Now what the heck is SASS?
Well as some may know, websites are usually made up of 2 main types of code; HTML and CSS. These types of code are like writing in a different language. Let’s say HTML is German and CSS is English, SASS would be American English, almost the same but a little bit off.
Let’s get technical
SASS or SCSS (Sassy CSS) is a library built in Ruby. It works as an extension or rethinking of CSS. It allows you to create things faster and cleaner than with conventional CSS. SASS contains powerful tools to create dynamic and beautiful websites with functions and variables. Exciting isn’t it? I always love a new toy to play with so let’s get into it.
What’s so good about SASS
There are 4 great things about SASS I’m going to talk about. Nesting, Variables, Extending and Mixins. I will go through each of these and how you can use them for your website. There will be an example on each of them to help illustrate how useful they are and some situations where SASS can help make your life easier.
Nesting in SASS makes CSS really easy to read and write. Say you are making a navigation bar.
Instead of mentioning “nav” in front of every element in the navigation bar, you mention the selector inside the navbar. This means that your SASS “nav” styles will look very much like your actual HTML code, making reading and editing CSS a lot easier because all of the related elements are together. Here is an example of using nesting in a navigation bar element.
The example has a <nav> with an <li> and <a> inside which is styled using nesting; while the <li> and <a> outside the <nav> are not styled at all. Have a play with it yourself!
2. Variables and using that data
Variables are useful when creating any site. There are many ways to use variables; one way is to use them of colour names for easy recall, another way is to create flowing grids based on a single variable. Using variables with simple equations you can create dynamic margins and fantastic grid solutions.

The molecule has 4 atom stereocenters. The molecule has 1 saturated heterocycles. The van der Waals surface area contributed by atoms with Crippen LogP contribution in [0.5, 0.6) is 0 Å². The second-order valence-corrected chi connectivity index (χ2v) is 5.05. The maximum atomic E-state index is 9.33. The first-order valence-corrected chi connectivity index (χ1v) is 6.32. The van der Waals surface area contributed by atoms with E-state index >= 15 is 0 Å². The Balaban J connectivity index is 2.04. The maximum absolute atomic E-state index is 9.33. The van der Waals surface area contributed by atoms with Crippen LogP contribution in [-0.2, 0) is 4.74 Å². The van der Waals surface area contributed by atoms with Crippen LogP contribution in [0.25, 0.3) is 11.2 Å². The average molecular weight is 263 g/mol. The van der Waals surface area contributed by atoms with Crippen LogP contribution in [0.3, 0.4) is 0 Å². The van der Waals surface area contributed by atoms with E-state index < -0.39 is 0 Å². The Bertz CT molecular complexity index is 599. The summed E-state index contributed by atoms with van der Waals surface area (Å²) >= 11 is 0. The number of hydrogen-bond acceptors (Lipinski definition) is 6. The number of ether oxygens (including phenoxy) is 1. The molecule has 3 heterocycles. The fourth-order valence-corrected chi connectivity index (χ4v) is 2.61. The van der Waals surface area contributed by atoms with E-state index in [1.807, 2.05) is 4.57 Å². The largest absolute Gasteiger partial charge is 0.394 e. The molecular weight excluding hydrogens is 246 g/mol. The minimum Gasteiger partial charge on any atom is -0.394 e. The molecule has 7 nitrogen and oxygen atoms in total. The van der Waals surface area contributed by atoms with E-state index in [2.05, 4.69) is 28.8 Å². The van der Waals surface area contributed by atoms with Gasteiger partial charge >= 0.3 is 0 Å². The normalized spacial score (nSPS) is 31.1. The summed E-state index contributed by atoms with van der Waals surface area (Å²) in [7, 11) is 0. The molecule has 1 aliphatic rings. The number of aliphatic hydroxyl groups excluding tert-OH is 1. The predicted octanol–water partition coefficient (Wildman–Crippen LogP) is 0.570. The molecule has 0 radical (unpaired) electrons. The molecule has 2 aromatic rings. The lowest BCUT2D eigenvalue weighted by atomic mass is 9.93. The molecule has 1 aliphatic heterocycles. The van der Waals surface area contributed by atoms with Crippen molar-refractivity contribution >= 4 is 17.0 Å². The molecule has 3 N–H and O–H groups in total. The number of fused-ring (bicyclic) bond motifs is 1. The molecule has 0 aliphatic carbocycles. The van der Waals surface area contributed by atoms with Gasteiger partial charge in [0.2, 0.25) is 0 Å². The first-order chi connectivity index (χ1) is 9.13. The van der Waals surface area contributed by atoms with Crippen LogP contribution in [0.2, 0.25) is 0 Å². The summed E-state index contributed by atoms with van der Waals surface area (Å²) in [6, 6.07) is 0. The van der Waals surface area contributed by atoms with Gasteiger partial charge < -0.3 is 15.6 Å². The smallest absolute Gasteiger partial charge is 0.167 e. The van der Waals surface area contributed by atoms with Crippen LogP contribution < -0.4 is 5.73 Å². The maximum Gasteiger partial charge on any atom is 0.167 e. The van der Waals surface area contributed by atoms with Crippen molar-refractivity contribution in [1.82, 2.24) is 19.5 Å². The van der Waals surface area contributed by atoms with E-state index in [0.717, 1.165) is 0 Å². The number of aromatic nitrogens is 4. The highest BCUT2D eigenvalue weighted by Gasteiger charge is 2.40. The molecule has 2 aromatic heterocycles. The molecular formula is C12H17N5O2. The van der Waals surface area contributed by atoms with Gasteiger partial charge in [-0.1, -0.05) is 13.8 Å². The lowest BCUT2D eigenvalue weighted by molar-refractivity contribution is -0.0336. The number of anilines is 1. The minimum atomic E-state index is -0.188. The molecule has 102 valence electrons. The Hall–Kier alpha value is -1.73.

In this example I have set the width of the <div> as a variable and used that data to set the width of the <a> tag.
I have created a media query and changed the width variable, using the same CSS on the <a> it is now half the new width variable as the media query.
This is hugely useful when creating UI elements on a website as well as much more. As an example I have created a button. I defined the button once and then extended it to include different elements at different points in the build. There are many uses for extending styles like margin and padding. I love using it because it lowers the amount of classes you need to apply styles.
This example shows how to create easily reusable elements without the use of classes and applies to different sections of the example.
This is where the real action is in SASS. Mixins allow you to make functions that will in-turn make the styles for you. This is great because it allows you to reuse CSS and gives you massive customisable power over your styles.
In my example I created a mixin called “navbar” with 2 variables; the width of the navigation bar and the number of items in the navbar. The mixin then sets the width of each item to the correct division of the navbars width.
The possibilities are almost limitless with what you can create with the use of all of these features combined.
This article only scratches the surface of what SASS is and what you can do with it. If you are interested in getting into SASS, http://sass-lang.com/ is a fantastic research tool but I think once you have the basics, the best way to learn is by playing around yourself. All the examples are editable if you would like to test it out for yourself.
My final thoughts are SASS is great and is gaining more popularity every day; I would start learning now before you get left behind. The guys at A List Apart have another awesome post on SASS, give it a read!
If you have more examples and reasons why SASS is so awesome share them with us! Get in touch with Media Heroes to tell us your thoughts and ideas.